In her first point of error, appellant argues the trial court erred by submitting a deadly weapon issue to the jury. Although the indictment did not allege the use of a deadly weapon, the State filed a pretrial notice of intent to seek deadly weapon finding providing that appellant used or exhibited "a lock, a door, a closet, and a dresser either individually or in combination." Specifically, appellant complains she was charged with a crime of omission, and a deadly weapon finding is only authorized when a crime of commission is charged. This argument has been made previously and rejected in Hill v. State, 913 S.W.2d 581, 583 (Tex. Crim. App. 1996). In Hill, husband and wife appellants used chains, belts, and locks to restrain their son, who eventually died of starvation. Id. at 582. The jury found appellants guilty of injury to a child and further found appellants used a deadly weapon in the commission of the offense. Id. The court of criminal appeals held that, in using chains, belts, and locks to restrain their son and deprive him of food, the appellants committed an affirmative, conscious, and intentional act. Id. at 583. Similarly, in this case appellant committed an affirmative, conscious, and intentional act when she placed her daughter in a closet and locked her inside. See id. In addition, Scott testified L.C. could have died if she had been treated for her injuries without supervision. Under these circumstances, we cannot conclude the trial court erred in submitting a deadly weapon issue to the jury. We overrule appellant's first point of error.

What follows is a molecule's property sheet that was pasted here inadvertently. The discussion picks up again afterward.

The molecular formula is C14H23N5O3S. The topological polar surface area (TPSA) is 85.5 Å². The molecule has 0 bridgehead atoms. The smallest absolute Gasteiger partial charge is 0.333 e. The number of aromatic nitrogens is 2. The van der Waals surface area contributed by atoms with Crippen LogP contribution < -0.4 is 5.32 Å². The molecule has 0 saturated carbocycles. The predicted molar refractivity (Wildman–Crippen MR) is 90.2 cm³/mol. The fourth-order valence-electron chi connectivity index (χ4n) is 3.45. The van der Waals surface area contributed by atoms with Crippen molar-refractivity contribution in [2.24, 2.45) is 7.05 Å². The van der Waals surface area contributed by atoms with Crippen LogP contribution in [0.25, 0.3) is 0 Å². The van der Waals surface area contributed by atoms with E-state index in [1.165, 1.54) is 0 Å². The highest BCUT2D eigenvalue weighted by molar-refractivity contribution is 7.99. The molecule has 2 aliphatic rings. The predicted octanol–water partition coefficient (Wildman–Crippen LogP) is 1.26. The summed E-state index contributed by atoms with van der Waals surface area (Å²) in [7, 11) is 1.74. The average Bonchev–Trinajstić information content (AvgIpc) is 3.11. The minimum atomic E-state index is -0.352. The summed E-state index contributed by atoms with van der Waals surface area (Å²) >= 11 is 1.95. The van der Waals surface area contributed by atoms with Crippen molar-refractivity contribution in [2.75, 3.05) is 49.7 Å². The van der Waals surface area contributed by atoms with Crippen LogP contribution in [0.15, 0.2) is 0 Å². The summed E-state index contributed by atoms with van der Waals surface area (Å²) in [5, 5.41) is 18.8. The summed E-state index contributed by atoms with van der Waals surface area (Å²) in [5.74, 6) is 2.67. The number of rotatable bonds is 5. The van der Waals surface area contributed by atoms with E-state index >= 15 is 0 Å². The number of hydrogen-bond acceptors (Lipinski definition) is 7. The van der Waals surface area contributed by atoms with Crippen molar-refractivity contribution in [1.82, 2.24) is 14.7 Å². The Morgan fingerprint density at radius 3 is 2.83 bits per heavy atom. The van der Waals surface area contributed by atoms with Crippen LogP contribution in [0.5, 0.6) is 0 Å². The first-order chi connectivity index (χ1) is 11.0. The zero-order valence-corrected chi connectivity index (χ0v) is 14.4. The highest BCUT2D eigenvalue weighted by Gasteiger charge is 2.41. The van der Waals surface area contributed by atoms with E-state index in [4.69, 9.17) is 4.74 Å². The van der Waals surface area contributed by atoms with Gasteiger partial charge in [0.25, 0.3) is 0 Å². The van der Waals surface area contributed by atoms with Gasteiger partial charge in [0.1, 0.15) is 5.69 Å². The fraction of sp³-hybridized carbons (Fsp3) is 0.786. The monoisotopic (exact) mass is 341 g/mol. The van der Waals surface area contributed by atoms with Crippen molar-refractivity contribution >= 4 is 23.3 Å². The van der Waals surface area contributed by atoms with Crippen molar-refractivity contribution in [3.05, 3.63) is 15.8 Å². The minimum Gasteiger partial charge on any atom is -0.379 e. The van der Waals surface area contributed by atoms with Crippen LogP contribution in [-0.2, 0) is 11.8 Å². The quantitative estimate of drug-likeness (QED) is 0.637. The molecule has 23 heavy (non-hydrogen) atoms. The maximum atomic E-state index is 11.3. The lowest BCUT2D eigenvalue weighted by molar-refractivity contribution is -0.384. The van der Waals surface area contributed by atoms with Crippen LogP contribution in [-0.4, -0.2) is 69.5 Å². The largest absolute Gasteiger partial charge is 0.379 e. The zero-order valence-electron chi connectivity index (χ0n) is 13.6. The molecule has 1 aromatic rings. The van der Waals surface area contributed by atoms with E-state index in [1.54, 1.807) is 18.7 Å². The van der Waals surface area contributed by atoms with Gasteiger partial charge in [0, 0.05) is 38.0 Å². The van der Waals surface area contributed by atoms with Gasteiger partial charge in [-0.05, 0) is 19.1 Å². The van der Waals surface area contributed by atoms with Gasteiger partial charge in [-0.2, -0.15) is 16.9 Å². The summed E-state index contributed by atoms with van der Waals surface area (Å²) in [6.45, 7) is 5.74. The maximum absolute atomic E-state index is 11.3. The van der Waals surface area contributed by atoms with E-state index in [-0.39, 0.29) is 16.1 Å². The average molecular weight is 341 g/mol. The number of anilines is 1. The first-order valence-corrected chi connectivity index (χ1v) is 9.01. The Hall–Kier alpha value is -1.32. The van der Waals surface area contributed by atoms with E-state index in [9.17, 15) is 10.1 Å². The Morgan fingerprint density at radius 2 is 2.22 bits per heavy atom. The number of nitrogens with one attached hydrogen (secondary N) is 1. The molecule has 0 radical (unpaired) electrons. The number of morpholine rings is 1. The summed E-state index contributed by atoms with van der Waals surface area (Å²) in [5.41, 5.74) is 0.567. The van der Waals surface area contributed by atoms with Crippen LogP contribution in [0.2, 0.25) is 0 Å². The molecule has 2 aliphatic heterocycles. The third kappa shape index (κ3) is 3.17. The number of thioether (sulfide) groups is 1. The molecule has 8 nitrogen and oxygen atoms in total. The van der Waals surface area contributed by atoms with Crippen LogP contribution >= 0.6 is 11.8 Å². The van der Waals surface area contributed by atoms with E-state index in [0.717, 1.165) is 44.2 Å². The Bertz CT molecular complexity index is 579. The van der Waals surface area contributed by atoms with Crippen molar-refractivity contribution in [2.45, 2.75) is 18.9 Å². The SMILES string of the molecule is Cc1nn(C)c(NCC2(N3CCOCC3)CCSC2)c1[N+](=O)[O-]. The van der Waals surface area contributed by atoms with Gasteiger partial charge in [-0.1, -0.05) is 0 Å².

In her second point of error, appellant argues the trial court erred in sustaining the State's objection at punishment that appellant had not established the reliability of the opinions of appellant's psychiatric expert under rule of evidence 702.*fn1 Specifically, appellant complains she was prevented from presenting the testimony of psychiatrist Jaye Crowder regarding appellant's post- traumatic disorder, IQ, "genetic endowment," history of being sexually abused, and whether appellant's experiences resulted in her actions toward L.C. At the close of a hearing outside the presence of the jury, the trial court stated that Crowder's opinions on those matters were not shown by clear and convincing evidence to be reliable and sustained the State's objection to those opinions.